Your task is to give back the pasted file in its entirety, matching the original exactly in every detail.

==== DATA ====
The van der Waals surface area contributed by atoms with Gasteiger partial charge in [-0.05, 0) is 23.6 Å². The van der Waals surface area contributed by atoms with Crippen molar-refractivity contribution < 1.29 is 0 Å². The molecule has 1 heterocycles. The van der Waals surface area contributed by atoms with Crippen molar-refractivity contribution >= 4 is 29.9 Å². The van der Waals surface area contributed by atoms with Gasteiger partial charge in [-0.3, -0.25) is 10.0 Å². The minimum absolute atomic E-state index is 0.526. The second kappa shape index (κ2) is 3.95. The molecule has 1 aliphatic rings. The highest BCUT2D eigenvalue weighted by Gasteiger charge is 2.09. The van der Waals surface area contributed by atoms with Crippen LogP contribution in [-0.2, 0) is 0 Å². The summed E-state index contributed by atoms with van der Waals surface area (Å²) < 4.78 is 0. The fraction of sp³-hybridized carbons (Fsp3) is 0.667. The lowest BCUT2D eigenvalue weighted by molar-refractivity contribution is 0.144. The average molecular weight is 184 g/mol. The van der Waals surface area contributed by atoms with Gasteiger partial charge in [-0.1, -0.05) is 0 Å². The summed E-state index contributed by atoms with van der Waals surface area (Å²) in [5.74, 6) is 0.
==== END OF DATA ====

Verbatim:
The van der Waals surface area contributed by atoms with Gasteiger partial charge in [-0.05, 0) is 23.6 Å². The van der Waals surface area contributed by atoms with Crippen molar-refractivity contribution < 1.29 is 0 Å². The molecule has 1 heterocycles. The van der Waals surface area contributed by atoms with Crippen molar-refractivity contribution >= 4 is 29.9 Å². The van der Waals surface area contributed by atoms with Gasteiger partial charge in [-0.3, -0.25) is 10.0 Å². The minimum absolute atomic E-state index is 0.526. The second kappa shape index (κ2) is 3.95. The molecule has 1 aliphatic rings. The highest BCUT2D eigenvalue weighted by Gasteiger charge is 2.09. The van der Waals surface area contributed by atoms with Crippen LogP contribution in [-0.2, 0) is 0 Å². The summed E-state index contributed by atoms with van der Waals surface area (Å²) < 4.78 is 0. The fraction of sp³-hybridized carbons (Fsp3) is 0.667. The lowest BCUT2D eigenvalue weighted by molar-refractivity contribution is 0.144. The average molecular weight is 184 g/mol. The van der Waals surface area contributed by atoms with Gasteiger partial charge in [-0.1, -0.05) is 0 Å². The summed E-state index contributed by atoms with van der Waals surface area (Å²) in [5.74, 6) is 0.